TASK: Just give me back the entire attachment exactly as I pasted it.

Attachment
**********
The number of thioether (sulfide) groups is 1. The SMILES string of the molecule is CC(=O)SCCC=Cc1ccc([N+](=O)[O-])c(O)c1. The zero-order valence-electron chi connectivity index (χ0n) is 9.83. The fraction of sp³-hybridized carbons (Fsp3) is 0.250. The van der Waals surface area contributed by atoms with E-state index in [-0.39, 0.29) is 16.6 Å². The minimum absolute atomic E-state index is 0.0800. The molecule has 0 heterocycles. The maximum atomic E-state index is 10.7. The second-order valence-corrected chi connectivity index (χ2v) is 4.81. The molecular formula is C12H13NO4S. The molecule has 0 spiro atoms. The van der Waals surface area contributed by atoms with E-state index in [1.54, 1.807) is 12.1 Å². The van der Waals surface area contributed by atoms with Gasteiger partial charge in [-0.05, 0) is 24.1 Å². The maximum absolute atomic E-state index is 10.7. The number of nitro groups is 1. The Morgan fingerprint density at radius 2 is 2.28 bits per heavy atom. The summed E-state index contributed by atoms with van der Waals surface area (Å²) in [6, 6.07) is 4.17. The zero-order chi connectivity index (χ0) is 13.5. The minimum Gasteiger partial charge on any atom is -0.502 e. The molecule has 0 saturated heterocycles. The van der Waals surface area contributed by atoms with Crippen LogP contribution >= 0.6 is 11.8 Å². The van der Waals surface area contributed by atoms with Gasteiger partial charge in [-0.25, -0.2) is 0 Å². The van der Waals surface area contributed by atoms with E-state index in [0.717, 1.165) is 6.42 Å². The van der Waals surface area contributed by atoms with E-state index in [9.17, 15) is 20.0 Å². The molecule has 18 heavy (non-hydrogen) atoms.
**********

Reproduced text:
The number of thioether (sulfide) groups is 1. The SMILES string of the molecule is CC(=O)SCCC=Cc1ccc([N+](=O)[O-])c(O)c1. The zero-order valence-electron chi connectivity index (χ0n) is 9.83. The fraction of sp³-hybridized carbons (Fsp3) is 0.250. The van der Waals surface area contributed by atoms with E-state index in [-0.39, 0.29) is 16.6 Å². The minimum absolute atomic E-state index is 0.0800. The molecule has 0 heterocycles. The maximum atomic E-state index is 10.7. The second-order valence-corrected chi connectivity index (χ2v) is 4.81. The molecular formula is C12H13NO4S. The molecule has 0 spiro atoms. The van der Waals surface area contributed by atoms with E-state index in [1.54, 1.807) is 12.1 Å². The van der Waals surface area contributed by atoms with Gasteiger partial charge in [-0.05, 0) is 24.1 Å². The maximum absolute atomic E-state index is 10.7. The number of nitro groups is 1. The Morgan fingerprint density at radius 2 is 2.28 bits per heavy atom. The summed E-state index contributed by atoms with van der Waals surface area (Å²) in [6, 6.07) is 4.17. The zero-order chi connectivity index (χ0) is 13.5. The minimum Gasteiger partial charge on any atom is -0.502 e. The molecule has 0 saturated heterocycles. The van der Waals surface area contributed by atoms with Crippen LogP contribution >= 0.6 is 11.8 Å². The van der Waals surface area contributed by atoms with Gasteiger partial charge in [-0.25, -0.2) is 0 Å². The van der Waals surface area contributed by atoms with E-state index in [0.717, 1.165) is 6.42 Å². The van der Waals surface area contributed by atoms with E-state index in [9.17, 15) is 20.0 Å². The molecule has 18 heavy (non-hydrogen) atoms.